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After reading the the Avoiding memory leaks article by @RomainGuy I realized that my current Android application is plagued with the mistake of passing the application's main activity around. So whenever I, can I simply replace that activity parameter with Activity.getApplicationContext().

But there are certain classes in my application that still need to run methods that can only be members of the applications main activity.

Thus I was thinking of possibly using the Command Pattern to workaround this limitation.

The problem is that, if we look at that example:

public class SomeCommandExecuableOnlyByActivity implements Command 
{
    public void execute(Object data) 
    {
        doIt( ((MyActivity)data).getWindow() );
    }    
}

I am running again into the dead end of needing the pass around the activity (this time disguised as Object data).

How do I get out of this "chicken & the egg" situation?

Is there a better way to approach this problem?

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5  
There is nothing in that article that claims that "passing the application's main activity around" is a mistake. Putting it in static data members is a mistake, and that's the core issue behind his first and third bullets at the bottom of the article. IMHO, only use Application when you specifically and precisely know why you are using it. It is not a blanket replacement for Activity, particularly for UI work. –  CommonsWare Jul 2 '12 at 13:18
2  
@CommonsWare Thanks for pointing this significant difference out. In my case I keep a static SharedPreferences data member in my main Activity for easy access by the various modules in the application. So I can access the shared preferences by avoiding passing the main Activity as a parameter: MainActivity.staticPrefs. Is this considered "Putting it in static data members"? –  ih8ie8 Jul 2 '12 at 13:57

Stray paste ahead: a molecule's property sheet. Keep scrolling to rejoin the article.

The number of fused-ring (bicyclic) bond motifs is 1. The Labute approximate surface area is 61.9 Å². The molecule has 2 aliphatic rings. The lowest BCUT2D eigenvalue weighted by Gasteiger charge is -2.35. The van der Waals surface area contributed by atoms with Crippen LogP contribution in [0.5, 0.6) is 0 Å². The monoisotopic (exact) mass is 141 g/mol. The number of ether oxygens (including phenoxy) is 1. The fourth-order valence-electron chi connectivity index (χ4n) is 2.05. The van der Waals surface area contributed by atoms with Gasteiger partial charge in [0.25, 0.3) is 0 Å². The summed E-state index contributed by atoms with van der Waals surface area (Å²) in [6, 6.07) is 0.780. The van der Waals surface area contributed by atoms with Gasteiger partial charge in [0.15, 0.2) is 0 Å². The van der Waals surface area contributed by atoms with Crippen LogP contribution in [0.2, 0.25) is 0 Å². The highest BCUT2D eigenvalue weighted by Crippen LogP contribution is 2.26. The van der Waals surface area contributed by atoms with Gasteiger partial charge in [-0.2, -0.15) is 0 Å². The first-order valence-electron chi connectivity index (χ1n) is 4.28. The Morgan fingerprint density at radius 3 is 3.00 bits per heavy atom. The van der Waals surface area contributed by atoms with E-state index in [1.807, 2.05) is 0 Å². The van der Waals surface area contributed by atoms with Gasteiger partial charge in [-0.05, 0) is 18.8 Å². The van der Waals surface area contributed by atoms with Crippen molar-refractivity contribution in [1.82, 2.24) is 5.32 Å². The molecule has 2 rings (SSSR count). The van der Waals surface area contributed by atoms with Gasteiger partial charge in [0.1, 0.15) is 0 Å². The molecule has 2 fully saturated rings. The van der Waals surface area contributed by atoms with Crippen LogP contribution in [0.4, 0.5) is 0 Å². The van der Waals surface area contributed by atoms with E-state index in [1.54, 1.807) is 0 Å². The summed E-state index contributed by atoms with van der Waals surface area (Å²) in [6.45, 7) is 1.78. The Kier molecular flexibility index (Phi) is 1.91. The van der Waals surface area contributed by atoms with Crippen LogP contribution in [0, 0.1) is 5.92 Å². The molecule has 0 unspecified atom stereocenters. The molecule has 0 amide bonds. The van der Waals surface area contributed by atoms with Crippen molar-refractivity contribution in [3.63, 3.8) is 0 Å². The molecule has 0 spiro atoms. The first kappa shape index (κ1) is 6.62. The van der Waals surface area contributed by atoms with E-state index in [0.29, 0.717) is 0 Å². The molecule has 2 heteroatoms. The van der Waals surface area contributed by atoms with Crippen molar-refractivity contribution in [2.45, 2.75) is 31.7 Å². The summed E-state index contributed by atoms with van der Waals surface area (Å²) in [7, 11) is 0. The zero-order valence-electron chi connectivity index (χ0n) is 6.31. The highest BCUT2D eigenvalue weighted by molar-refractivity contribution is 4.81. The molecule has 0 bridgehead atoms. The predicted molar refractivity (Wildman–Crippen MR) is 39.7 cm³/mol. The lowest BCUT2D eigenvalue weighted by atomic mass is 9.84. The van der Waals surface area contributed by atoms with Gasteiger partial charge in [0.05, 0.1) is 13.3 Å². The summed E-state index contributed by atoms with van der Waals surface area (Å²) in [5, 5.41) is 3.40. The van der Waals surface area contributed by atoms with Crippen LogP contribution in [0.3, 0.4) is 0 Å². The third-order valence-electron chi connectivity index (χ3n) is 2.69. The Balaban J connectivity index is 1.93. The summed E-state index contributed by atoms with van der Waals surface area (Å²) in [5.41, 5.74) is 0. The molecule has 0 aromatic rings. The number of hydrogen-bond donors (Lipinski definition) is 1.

1  
That's a good question. Since SharedPreferences is an interface, and I do not readily see where the concrete implementation is, I don't know. If the SharedPreferences does hold onto a Context -- and it might -- then you would either need to use Application or avoid the static data member. I would expect Application to work fine with a SharedPreferences. –  CommonsWare Jul 2 '12 at 14:43
1  
SharedPreferences doesn't hold on to any Context. In fact, there is only one instance of SharedPreferences for each preferences-file within a given process. So there's no problem putting this in a static variable. –  David Wasser Jul 2 '12 at 16:21
    
Generally, holding static references to framework objects sounds like a terrible idea to me. Almost everything in Android may hold a reference to Context, which would immediately leak if it's strongly reachable, in this case until the class is removed from memory. I have never, ever, heard a good reason why an object would have to be kept in a static reference. If your code requires you to do that, I would question the overall design of your code. (...) –  Matthias Sep 27 '12 at 12:14

1 Answer 1

up vote 2 down vote accepted

I think what you may be missing here is a proper separation of concerns. If you say you have to pass your main activity around to other activities in order to invoke some functionality on it, then it seems to me your app's architecture has some fundamental design flaws.

Whether or not to use the command pattern here I cannot tell, but what I'd generally do is identify those methods that require shared access, move them to a separate class and then either keep a separate instance of that class in all activities requiring this functionality, or if you need to share instance state, create it in the global application context and provide a global access path to it (not desirable, but without a DI framework like RoboGuice it's very difficult to implement DI on Android, since constructors are rendered void.)

In my opinion, in a well designed Android application, an Activity is free of business logic and only provides operations that change the state of the UI. The flow of the user interface or any other computations would be left to other classes. The Model-View-Presenter pattern helps tremendously here to keep your code structured by responsibility.

Without giving us more insight into what you're exactly trying to achieve, it's hard to give out specific advice though.

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